More than 112,000 vehicles run on compressed natural gas (CNG) in the United States, the majority of which are commercial fleets, according to the Department of Energy, and those motorists now have one more place to fill up in Pennsylvania.
Pennsylvania Turnpike Commission officials Thursday unveiled three CNG fueling stations at the New Stanton Plaza in Westmoreland County. It is the first of the turnpike’s 17 plazas to offer the alternative fuel and is only accessible for westbound travelers.
Mark Compton, Turnpike Commission CEO, said about 17,500 westbound vehicles pass through the New Stanton corridor every day, with about one-third being commercial.
“That’s why we, and our partnership with Sunoco, picked New Stanton to start with because, with their needs, it’s an opportunity for us to maintain our existing customer base on the commercial side, and hopefully with this, expand our customer base,” Compton said.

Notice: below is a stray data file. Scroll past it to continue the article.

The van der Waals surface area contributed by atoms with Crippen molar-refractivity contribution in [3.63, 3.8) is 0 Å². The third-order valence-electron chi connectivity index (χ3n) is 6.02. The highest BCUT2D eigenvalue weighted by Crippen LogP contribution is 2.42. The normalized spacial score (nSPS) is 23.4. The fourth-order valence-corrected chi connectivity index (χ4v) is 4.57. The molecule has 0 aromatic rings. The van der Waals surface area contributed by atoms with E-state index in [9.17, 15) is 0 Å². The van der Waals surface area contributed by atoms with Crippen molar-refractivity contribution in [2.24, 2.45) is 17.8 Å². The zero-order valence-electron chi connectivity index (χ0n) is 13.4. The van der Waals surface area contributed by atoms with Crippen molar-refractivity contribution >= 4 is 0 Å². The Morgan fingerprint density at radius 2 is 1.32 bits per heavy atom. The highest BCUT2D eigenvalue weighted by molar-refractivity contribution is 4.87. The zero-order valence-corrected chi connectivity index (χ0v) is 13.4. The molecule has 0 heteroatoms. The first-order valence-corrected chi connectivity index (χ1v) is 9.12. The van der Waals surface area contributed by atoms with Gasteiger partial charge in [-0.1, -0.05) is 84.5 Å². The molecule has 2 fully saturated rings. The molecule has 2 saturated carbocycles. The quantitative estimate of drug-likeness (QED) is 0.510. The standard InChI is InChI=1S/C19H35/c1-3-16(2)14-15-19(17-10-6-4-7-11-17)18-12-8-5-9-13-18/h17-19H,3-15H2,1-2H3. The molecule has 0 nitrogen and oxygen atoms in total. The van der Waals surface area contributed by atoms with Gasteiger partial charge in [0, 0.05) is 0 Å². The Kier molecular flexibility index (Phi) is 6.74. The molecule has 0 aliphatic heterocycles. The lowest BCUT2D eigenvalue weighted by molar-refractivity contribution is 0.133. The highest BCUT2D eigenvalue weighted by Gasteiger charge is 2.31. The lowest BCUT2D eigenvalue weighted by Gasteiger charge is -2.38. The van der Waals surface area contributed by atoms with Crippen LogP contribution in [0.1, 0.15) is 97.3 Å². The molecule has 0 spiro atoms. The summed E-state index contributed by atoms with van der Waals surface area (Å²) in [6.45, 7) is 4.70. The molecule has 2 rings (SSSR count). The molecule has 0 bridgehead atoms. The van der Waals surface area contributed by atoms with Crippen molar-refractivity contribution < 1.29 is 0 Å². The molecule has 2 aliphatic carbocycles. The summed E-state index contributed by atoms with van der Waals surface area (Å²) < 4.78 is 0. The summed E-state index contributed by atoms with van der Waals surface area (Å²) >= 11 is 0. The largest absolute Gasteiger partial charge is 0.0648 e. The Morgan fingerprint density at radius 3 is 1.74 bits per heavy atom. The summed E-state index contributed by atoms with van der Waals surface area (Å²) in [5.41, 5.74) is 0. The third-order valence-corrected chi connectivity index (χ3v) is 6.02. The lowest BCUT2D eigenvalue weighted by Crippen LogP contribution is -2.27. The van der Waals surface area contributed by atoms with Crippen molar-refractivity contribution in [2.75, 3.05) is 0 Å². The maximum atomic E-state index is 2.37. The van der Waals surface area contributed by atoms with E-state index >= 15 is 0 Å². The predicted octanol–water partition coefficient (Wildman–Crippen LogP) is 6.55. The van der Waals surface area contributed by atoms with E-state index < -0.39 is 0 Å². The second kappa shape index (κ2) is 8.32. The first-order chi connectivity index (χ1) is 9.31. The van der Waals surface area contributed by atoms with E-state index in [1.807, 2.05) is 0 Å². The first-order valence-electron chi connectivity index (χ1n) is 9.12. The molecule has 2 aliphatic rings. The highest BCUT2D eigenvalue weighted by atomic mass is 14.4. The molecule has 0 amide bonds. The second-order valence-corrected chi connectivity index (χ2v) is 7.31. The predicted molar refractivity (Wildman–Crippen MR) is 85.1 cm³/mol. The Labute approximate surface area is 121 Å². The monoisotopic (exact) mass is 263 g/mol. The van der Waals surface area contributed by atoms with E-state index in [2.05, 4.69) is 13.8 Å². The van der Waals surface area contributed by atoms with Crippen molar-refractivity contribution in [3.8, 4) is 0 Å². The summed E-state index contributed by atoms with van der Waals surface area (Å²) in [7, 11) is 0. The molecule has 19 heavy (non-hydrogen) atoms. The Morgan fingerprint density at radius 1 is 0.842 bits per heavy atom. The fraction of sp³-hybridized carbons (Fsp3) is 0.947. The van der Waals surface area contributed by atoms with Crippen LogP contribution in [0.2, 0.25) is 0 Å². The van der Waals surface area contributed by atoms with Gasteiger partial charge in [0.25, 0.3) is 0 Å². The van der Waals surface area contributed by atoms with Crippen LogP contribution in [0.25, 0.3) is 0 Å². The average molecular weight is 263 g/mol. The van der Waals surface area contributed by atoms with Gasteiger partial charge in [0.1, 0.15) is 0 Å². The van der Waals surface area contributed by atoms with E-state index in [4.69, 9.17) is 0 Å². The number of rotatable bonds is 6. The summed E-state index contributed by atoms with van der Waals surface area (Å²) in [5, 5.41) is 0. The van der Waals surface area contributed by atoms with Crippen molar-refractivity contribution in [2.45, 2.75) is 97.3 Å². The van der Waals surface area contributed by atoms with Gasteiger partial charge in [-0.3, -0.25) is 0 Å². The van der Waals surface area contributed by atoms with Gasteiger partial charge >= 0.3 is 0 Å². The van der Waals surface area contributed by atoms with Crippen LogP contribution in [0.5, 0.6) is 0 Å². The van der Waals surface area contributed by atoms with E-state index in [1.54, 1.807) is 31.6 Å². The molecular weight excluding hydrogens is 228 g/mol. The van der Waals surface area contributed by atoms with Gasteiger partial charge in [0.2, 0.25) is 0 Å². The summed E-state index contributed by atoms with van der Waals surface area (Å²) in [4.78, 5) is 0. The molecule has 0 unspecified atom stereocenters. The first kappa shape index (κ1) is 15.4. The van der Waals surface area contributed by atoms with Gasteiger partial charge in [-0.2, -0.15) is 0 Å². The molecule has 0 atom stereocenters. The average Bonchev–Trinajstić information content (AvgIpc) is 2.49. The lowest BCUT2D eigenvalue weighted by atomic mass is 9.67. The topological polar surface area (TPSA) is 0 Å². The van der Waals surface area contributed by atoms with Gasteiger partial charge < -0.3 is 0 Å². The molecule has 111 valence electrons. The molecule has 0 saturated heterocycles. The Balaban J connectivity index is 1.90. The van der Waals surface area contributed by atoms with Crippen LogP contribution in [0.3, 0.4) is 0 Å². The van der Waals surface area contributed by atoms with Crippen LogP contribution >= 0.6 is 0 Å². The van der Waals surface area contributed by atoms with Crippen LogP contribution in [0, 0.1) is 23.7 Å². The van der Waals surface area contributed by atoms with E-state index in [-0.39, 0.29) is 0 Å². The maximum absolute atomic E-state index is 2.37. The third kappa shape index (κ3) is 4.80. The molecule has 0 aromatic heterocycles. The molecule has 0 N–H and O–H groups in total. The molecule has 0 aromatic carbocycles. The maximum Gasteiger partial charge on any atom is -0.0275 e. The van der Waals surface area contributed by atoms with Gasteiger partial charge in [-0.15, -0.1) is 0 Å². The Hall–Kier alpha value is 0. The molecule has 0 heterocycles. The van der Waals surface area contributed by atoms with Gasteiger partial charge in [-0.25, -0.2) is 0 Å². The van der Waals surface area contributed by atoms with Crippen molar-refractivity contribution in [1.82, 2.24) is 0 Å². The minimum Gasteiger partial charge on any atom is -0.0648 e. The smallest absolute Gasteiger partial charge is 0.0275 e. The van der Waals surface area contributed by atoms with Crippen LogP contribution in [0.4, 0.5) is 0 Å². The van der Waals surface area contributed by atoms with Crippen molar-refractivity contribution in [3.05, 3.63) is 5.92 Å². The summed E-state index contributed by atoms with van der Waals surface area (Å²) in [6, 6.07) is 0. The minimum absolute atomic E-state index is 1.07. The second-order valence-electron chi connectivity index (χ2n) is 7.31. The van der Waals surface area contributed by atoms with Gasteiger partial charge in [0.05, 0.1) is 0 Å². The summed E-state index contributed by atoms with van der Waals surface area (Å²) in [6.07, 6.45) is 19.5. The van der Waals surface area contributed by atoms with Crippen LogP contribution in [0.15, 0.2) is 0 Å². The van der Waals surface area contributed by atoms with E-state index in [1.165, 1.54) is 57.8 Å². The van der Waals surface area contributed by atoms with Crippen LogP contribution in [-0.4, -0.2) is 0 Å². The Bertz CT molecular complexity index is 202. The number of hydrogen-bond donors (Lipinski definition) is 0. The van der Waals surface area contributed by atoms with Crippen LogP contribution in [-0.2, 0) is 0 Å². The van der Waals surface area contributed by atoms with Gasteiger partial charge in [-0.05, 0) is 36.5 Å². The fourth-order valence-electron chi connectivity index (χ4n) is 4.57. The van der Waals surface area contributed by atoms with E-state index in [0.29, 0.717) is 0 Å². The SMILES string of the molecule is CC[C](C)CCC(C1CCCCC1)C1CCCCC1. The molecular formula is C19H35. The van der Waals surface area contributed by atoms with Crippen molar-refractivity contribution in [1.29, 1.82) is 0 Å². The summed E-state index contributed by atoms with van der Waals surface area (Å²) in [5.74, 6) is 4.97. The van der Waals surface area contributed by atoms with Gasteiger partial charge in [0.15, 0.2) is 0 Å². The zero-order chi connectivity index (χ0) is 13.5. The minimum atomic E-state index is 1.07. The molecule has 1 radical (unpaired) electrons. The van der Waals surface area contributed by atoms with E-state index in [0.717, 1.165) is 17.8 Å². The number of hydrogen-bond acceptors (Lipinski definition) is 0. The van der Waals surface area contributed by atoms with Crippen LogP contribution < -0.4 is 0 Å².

One pump is for commercial vehicles, another for passenger vehicles, while the third is outside the plaza for off-turnpike drivers. These are Sunoco’s first CNG stations in the state since the 1990s.
“This really is the future for Pennsylvania, where regionally produced low-cost resources [provide] a cleaner burning fuel for our customers to use,” Jeff Shields, a Sunoco spokesperson, said.
Made up of mostly methane, CNG is clear, odorless, tasteless and non-corrosive. The fuel is propelled through a hose and into a car or truck just like gasoline, but drivers of CNG vehicles pay a little less at the pump. The gas costs $1.99 per gasoline gallon equivalent at the plaza.
Shields said this will be the first of many CNG refueling stations across the state.
“We’re ready to expand here if necessary,” he said. “We’re built for expansion if necessary and we think that’s a bright future for everyone.”